GOP Senate Led “Better” Care Act forgets to Provide Better Care


Today, Senate Republicans revealed their answer to health care reform by introducing legislation entitled the Better Care Reconciliation Act of 2017 (BCRA). This is the Senate’s response to the House passed American Health Care Act (AHCA). The 142 page proposal, drafted by 13 Republican Senators under a veil of secrecy, would dismantle the Affordable Care Act and result in a loss of health care coverage for millions of Americans. Republicans and Democrats have already expressed opposition to the bill.

Sens. Rand Paul (R-KY), Ted Cruz(R-TX), Ron Johnson(R-WI), and Mike Lee (R-UT) said in a joint statement that they are “not ready” to vote for the GOP health-care bill, but are open to negotiations. Former President Barack Obama also weighed in, calling the bill a “massive transfer of wealth from middle-class and poor families to the richest people in America.” President Trump promised a healthcare bill with “heart” calling the House bill “mean.”

At a press event held with Sens. Debbie Stabenow(D-MI), Maggie Hassan (D-NH) and Jeff Merkley(D-OR) American Nurses Association(ANA) President Pam Cipriano, PhD, RN, NEA-BC, FAAN stated ”The Senate’s health care proposal would be disastrous for our nation’s most vulnerable. We will not be fooled. This is not a promise kept. This is a promise broken. This proposal is heartless. We are nurses and we are worried about our patients. We will not stop fighting for them. We can—and must—do better.”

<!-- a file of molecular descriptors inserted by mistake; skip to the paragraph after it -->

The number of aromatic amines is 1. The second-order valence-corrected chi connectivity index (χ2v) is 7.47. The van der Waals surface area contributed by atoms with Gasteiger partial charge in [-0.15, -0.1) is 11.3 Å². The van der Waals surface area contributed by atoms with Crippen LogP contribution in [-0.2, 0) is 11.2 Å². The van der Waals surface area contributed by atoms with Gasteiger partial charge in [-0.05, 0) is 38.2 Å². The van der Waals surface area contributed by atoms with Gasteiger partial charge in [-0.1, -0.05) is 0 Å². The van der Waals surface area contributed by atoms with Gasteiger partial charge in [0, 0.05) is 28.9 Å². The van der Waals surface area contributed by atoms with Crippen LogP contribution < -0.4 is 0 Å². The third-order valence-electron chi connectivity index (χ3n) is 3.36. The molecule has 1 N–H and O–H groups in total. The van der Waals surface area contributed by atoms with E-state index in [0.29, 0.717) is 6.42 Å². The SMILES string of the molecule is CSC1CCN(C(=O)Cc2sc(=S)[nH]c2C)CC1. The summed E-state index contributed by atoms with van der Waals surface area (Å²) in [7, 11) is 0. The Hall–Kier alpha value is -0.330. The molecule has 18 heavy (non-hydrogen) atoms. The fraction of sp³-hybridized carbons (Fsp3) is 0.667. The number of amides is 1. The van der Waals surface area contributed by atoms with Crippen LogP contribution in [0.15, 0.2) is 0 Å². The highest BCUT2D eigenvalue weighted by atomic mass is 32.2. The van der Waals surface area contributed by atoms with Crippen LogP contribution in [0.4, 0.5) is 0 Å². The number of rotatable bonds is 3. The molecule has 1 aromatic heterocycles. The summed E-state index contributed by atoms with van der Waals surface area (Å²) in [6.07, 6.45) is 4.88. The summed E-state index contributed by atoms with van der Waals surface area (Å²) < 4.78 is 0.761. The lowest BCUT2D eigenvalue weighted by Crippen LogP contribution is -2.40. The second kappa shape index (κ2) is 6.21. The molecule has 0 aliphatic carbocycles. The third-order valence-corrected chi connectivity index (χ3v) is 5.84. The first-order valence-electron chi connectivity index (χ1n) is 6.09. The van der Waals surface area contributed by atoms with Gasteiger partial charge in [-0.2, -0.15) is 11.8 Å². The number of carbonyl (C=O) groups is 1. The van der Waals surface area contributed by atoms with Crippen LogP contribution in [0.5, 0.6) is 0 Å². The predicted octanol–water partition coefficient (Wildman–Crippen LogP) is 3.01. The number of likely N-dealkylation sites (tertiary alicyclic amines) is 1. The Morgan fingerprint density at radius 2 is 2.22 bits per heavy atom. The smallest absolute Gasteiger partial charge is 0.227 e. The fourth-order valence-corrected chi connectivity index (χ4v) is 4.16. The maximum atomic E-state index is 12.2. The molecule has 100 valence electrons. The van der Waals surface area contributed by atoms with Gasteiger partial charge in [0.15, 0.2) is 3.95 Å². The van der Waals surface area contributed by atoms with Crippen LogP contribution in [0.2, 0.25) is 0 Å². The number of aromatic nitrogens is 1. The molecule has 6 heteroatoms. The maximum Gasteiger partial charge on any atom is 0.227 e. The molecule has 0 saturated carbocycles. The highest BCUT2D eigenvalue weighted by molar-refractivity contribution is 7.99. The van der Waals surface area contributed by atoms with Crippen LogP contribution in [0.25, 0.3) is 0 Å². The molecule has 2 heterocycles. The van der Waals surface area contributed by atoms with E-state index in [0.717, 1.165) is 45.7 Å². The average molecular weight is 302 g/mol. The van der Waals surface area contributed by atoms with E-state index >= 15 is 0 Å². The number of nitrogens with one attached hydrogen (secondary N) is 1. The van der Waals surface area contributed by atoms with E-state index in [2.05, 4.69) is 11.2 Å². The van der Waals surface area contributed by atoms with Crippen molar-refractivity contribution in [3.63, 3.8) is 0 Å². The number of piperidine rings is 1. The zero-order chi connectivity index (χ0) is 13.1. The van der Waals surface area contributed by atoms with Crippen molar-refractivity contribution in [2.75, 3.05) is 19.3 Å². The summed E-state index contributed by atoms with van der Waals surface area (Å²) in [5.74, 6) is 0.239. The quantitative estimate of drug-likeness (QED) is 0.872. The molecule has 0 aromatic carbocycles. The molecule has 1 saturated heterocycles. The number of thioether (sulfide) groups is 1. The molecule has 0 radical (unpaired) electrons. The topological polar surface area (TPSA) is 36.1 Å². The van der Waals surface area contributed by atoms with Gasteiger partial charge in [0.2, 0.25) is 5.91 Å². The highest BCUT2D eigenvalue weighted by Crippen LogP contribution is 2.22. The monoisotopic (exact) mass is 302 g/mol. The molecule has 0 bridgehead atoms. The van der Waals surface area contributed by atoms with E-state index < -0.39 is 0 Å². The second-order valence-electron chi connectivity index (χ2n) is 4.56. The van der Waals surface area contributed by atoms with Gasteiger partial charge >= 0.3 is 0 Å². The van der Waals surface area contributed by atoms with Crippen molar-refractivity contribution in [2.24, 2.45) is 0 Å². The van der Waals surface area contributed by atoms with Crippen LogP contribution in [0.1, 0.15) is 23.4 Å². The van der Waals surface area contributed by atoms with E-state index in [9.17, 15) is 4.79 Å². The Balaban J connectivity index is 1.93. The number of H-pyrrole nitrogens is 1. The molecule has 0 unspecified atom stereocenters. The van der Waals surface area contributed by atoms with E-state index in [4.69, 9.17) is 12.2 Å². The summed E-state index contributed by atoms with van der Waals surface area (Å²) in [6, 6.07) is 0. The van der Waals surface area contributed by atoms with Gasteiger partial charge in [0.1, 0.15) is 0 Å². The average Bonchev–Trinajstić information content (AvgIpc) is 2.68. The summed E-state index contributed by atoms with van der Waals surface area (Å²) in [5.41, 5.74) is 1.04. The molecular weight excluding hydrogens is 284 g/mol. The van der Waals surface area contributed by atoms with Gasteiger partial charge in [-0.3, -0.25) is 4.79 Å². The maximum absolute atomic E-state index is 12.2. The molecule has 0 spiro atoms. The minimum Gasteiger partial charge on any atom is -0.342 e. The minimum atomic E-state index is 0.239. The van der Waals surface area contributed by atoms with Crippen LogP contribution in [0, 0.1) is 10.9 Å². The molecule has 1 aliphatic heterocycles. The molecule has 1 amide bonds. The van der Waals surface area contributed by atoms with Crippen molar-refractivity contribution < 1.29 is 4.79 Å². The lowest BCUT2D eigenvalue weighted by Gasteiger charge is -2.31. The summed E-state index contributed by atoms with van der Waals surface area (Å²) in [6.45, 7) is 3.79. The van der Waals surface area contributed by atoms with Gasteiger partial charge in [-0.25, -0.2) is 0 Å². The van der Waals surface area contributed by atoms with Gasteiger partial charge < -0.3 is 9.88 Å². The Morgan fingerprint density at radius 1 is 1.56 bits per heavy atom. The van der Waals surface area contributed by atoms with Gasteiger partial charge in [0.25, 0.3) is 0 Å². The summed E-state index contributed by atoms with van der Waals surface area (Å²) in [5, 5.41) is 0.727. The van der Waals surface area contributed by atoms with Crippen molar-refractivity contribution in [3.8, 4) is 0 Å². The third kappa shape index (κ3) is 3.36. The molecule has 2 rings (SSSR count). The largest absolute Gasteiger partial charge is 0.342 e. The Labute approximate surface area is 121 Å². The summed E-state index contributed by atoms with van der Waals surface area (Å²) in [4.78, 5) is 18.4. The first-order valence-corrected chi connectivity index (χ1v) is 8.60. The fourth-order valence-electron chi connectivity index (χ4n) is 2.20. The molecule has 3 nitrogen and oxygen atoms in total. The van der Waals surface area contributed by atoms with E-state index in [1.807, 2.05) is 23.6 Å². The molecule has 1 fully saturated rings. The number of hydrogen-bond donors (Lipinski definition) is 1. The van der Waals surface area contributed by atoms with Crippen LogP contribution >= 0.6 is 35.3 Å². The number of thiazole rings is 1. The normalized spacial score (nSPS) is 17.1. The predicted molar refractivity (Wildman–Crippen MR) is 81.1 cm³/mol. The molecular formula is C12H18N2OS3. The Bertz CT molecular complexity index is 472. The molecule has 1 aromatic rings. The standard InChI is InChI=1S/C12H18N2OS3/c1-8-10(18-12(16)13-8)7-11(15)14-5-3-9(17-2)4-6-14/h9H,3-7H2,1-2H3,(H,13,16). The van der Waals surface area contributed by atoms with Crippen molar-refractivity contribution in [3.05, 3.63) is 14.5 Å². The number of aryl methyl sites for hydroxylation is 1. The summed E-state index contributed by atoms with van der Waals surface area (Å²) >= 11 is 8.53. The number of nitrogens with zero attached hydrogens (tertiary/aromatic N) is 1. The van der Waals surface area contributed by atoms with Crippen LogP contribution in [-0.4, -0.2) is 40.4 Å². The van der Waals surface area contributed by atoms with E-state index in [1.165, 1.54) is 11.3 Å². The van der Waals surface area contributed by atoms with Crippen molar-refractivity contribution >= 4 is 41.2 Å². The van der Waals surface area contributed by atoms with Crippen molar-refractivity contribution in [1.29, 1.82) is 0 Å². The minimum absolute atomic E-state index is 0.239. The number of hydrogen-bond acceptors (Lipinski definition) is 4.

The response from providers, consumers, and industry was swift. While the Senate made changes to woo moderate Republicans within the caucus, they amounted to little more than window dressing.

Under the bill:
• Tens of millions of Americans would lose health insurance coverage, while millions more would see their premiums and out-of-pocket costs rise.
• Access to affordable coverage on the individual market would be further compromised with cuts to subsidies and a lower qualifying threshold for eligibility (Individuals at 400% of poverty eligible for subsidies under ACA, Senate bill lowers to 350%)
• Medicaid expansion would be rolled back over a 3 year phase-out period for expansion states between 2020-2023.
• The Medicaid program would be fundamentally restructured to a per-capita or block grant funding structure – shifting costs to already overburden state budgets.
• The Medicaid inflation rate would tied to the Consumer Price Index after 2025, an even lower growth rate than the House-passed bill.
• States could waive Essential Health Benefits, putting a critical set of health coverage protections at risk
• Waivers would allow states to undermine protection against discrimination for those with pre-existing conditions.
• And more than 2.4 million women getting care at Planned Parenthood clinics across the country would see their access to services disrupted. The bill defunds Planned Parenthood for a year.